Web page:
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Hearing Loss Brought On by iPods

DrSugar Explains How Easy It Is to Lose Your Hearing

DrSugar is in the house! This week she's teaching us all how to protect our hearing.

Ever wonder if listening to your portable music player of choice could be detrimental to your hearing? New research, published in the International Journal of Audiology and reported by WebMD, suggests that up to one-fourth of college students may have evidence of early hearing loss and that it's possible that portable music players may play a role.

The researchers made this discovery after recruiting college students with normal hearing for a study on whether the use of portable music players can lead to temporary hearing loss. Several of the students who reported normal hearing were actually found to have signs of hearing loss when tested formally. To learn more about hearing loss and its possible correlation to portable music players, keep reading!

Hearing loss is common as people age and there are many symptoms and signs of hearing loss which includes: muffled quality of speech and other sounds, difficulty understanding words, especially against background noise or in a crowd of people, frequently asking others to speak more slowly, clearly and loudly, needing to turn up the volume of the television or radio, withdrawal from conversations, and avoidance of some social settings. Causes of hearing loss include: earwax blockage, ruptured eardrum, ear infection, abnormal bone growth, tumors, and most commonly — damage to the inner ear structures (hair and nerve cells).

Risk factors that lead to the loss of hairs and nerve cells in the inner ear include: aging, family history, having a job where you are exposed to loud noises (occupational exposure), certain illnesses that lead to high fevers (such as meningitis), certain medications (including the antibiotic gentamicin and high dose NSAID's such as aspirin), and recreational noises such as loud fireworks, firearms, loud concerts and loud music listened to through portable music players. Here's a list of common noises and their decibel levels to give you an idea of the intensity of noises you may be exposed to.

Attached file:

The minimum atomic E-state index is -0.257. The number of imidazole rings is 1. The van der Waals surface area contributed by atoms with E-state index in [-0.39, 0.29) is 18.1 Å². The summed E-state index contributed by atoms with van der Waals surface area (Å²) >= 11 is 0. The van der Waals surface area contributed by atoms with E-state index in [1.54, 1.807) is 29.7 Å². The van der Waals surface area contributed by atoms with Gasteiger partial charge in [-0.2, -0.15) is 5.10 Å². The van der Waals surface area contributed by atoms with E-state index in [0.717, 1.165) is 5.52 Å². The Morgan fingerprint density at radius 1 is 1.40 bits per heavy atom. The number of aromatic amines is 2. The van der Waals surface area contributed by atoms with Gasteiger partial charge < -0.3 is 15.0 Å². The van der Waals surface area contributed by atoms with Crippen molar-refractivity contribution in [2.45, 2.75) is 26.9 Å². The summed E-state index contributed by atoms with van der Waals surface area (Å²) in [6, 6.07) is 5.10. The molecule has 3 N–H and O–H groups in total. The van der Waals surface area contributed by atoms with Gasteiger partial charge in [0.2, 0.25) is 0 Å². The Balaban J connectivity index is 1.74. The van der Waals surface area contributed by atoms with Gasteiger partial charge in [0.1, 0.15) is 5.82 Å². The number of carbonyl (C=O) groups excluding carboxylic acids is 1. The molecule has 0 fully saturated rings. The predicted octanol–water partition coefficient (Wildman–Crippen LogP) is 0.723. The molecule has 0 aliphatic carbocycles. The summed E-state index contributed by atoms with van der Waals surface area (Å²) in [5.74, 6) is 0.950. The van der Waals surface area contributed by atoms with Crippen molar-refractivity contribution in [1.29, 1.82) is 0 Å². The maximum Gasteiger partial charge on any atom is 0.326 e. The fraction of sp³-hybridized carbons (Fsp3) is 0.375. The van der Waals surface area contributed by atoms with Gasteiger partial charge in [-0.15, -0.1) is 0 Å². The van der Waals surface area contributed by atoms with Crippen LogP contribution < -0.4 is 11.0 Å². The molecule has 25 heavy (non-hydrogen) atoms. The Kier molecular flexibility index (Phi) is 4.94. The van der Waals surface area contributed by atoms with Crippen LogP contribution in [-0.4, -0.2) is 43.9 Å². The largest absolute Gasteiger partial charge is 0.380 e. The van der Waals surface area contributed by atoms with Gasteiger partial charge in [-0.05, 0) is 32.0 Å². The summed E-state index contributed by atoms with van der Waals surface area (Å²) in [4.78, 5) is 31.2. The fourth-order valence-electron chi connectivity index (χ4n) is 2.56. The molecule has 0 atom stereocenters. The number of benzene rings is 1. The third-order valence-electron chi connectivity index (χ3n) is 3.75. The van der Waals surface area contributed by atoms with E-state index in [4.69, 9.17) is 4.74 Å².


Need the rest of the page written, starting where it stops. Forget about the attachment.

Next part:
Hearing loss can be diagnosed by your physician or an audiologist with general screening tests, tuning fork tests, or audiometer tests (which are the most thorough and administered by an audiologist). Treatment of hearing loss depends on the cause of hearing loss and can include removing wax blockage, hearing aids or cochlear implants (for severe hearing loss). Hearing loss prevention consists of steps you can take to help prevent noise and age-related hearing loss and includes: protecting your ears in the workplace, having regular hearing tests if you are repeatedly exposed to loud noises at work, and avoiding/minimizing recreational noise exposure — by turning down that volume on your portable music player!

Referring back to the research discussed earlier, the author of the study states that more research is necessary to determine the exact association between hearing loss and the use of portable music players. The author's advice — turn the volume down! The author also states that if you cannot hear someone talking to you while listening to a portable music player then it is too loud! So, FitSugar readers, protect your hearing and make sure that when you listen to a portable music player, that you do so carefully!

Have a question for DrSugar? You can send it to me via private message here, and I will forward it to the good doctor.

DrSugar's posts are for informational purposes only and should not be considered medical advice, diagnosis, or treatment recommendations. Click here for more details.

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